This is a sponsored post for SheSpeaks and Prudential.
In the last two months, the money conversations I’ve had with my husband have changed dramatically. I credit this mostly to our no-obligation meeting with our Prudential Financial Professional, Aiming Allen. You can read about how we prepared by bringing important documents and explaining our family’s immediate financial challenges. Although we were a bit apprehensive going into the meeting because we weren’t sure what to expect, we learned that simply talking eliminates many of the assumptions couples make about money.
I’ll tell you exactly how our money conversations have changed thanks to a deep-dive into our financial future.
My husband and I talk about money more. We have more in-person conversations about bills and planning. We catch up with each other and chat about money on the phone when he’s at work. We even text about money to remind each other to pay bills or alert us about important mail we’ve received.
We talk about our student loans, saving for retirement and how long it will likely be before we buy a home.
A.J.’s college savings is also on the horizon, but we have to tackle our own debt first.
My employment status could change as we move forward to increase our family’s income. I’ve been preparing A.J. for the possibility that he may hang out at a friend’s house or go to his school’s after care if my work hours require it. I know it will be an adjustment for us all since I haven’t worked full-time in nine years.
Did you know that the average woman working full-time earns 79% of the income earned by her male colleague?1. Factors that influence this income difference include how women, like me, have taken time away from the full-time workforce. You may recall I shared how my work at home mom experience affected my retirement savings.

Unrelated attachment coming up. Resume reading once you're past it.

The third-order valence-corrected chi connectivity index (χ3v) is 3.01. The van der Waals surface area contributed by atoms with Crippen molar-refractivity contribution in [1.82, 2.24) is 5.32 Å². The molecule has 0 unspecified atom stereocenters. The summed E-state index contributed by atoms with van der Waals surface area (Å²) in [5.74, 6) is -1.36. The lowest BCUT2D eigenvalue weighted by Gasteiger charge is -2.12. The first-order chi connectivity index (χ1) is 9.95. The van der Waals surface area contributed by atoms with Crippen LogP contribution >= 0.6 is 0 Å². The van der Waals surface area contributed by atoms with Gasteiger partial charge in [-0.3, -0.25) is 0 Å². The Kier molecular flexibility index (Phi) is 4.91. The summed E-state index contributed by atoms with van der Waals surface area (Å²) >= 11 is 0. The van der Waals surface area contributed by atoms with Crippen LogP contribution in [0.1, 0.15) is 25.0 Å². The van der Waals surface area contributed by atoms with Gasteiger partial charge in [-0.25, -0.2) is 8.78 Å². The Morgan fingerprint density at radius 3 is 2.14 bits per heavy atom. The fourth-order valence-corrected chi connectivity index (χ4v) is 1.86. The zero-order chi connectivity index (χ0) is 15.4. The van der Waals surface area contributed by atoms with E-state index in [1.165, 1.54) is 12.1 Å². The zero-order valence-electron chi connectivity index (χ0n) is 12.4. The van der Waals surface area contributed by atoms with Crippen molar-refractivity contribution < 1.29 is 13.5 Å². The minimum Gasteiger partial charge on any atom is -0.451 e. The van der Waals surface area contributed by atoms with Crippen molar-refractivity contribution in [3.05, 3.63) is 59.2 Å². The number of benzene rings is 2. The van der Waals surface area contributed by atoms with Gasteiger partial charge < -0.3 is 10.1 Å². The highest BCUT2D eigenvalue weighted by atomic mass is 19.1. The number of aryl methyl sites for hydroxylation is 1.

Safety and Security
If something happens to me, “the keeper of all things important,” my husband, would have had a hard time finding our family’s documents. I found our lockbox in the guest bedroom. Then I organized it to include our life insurance policies, passports, our home’s lease, then put the keys in a safe place.
We changed cell phone providers and saved more than $100 from our monthly expenses. My only concern is that our smartphone devices need additional replacement insurance, instead of being eligible for complimentary upgrades. But the immediate savings added some breathing room to our family’s budget.
We’ve also had money conversations with our 8-year-old about why we aren’t eating out as much, how our summer travel plans are scaled back and how we’re cutting the cable cord as soon as the latest agreement is up.
The one thing that’s been looming for a while is getting a will written and determining guardianship. Although we’re not homeowners, a will can make our wishes known in case of an emergency. If anything happened to both of us, we’d like to make sure A.J. is taken care of by a responsible, healthy family member.
If your financial struggles include budgeting, retirement planning and college savings, I highly recommend that you make a no-obligation appointment with a Prudential Financial Professional. You can find one by filling out this form and someone will follow up with you about meeting locally.
- Source: U.S. Census Bureau, Historical Income Tables Table P-40: Women’s Earnings as a Percentage of Men’s Earnings by Race and Hispanic Origin, 2016